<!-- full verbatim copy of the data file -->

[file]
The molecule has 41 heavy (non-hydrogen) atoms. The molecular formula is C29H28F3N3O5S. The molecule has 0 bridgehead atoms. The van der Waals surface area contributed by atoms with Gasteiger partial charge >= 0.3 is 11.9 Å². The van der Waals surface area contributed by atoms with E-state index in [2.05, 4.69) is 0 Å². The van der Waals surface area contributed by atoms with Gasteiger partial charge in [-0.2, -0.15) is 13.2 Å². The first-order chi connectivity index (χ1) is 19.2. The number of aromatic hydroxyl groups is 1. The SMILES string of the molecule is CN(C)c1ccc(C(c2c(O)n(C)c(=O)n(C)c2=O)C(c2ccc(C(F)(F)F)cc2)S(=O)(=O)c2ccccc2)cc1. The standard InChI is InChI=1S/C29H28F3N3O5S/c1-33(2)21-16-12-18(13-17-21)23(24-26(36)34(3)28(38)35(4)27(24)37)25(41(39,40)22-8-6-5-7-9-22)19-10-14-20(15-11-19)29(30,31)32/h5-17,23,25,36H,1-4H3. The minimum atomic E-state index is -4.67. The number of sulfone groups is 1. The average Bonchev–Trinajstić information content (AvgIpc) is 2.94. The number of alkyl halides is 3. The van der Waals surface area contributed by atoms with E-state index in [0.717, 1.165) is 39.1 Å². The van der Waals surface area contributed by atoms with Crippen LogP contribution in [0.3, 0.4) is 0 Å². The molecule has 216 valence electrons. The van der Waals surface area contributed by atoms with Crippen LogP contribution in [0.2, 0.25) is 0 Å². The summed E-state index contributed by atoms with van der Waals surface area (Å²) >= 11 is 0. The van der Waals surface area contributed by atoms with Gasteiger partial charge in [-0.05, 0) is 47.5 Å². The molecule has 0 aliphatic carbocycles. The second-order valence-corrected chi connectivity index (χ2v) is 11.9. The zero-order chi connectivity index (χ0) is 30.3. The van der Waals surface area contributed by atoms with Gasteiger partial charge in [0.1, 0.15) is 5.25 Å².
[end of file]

The molecule has 41 heavy (non-hydrogen) atoms. The molecular formula is C29H28F3N3O5S. The molecule has 0 bridgehead atoms. The van der Waals surface area contributed by atoms with Gasteiger partial charge >= 0.3 is 11.9 Å². The van der Waals surface area contributed by atoms with E-state index in [2.05, 4.69) is 0 Å². The van der Waals surface area contributed by atoms with Gasteiger partial charge in [-0.2, -0.15) is 13.2 Å². The first-order chi connectivity index (χ1) is 19.2. The number of aromatic hydroxyl groups is 1. The SMILES string of the molecule is CN(C)c1ccc(C(c2c(O)n(C)c(=O)n(C)c2=O)C(c2ccc(C(F)(F)F)cc2)S(=O)(=O)c2ccccc2)cc1. The standard InChI is InChI=1S/C29H28F3N3O5S/c1-33(2)21-16-12-18(13-17-21)23(24-26(36)34(3)28(38)35(4)27(24)37)25(41(39,40)22-8-6-5-7-9-22)19-10-14-20(15-11-19)29(30,31)32/h5-17,23,25,36H,1-4H3. The minimum atomic E-state index is -4.67. The number of sulfone groups is 1. The average Bonchev–Trinajstić information content (AvgIpc) is 2.94. The number of alkyl halides is 3. The van der Waals surface area contributed by atoms with E-state index in [0.717, 1.165) is 39.1 Å². The van der Waals surface area contributed by atoms with Crippen LogP contribution in [0.3, 0.4) is 0 Å². The molecule has 216 valence electrons. The van der Waals surface area contributed by atoms with Crippen LogP contribution in [0.2, 0.25) is 0 Å². The summed E-state index contributed by atoms with van der Waals surface area (Å²) >= 11 is 0. The van der Waals surface area contributed by atoms with Gasteiger partial charge in [-0.05, 0) is 47.5 Å². The molecule has 0 aliphatic carbocycles. The second-order valence-corrected chi connectivity index (χ2v) is 11.9. The zero-order chi connectivity index (χ0) is 30.3. The van der Waals surface area contributed by atoms with Gasteiger partial charge in [0.1, 0.15) is 5.25 Å².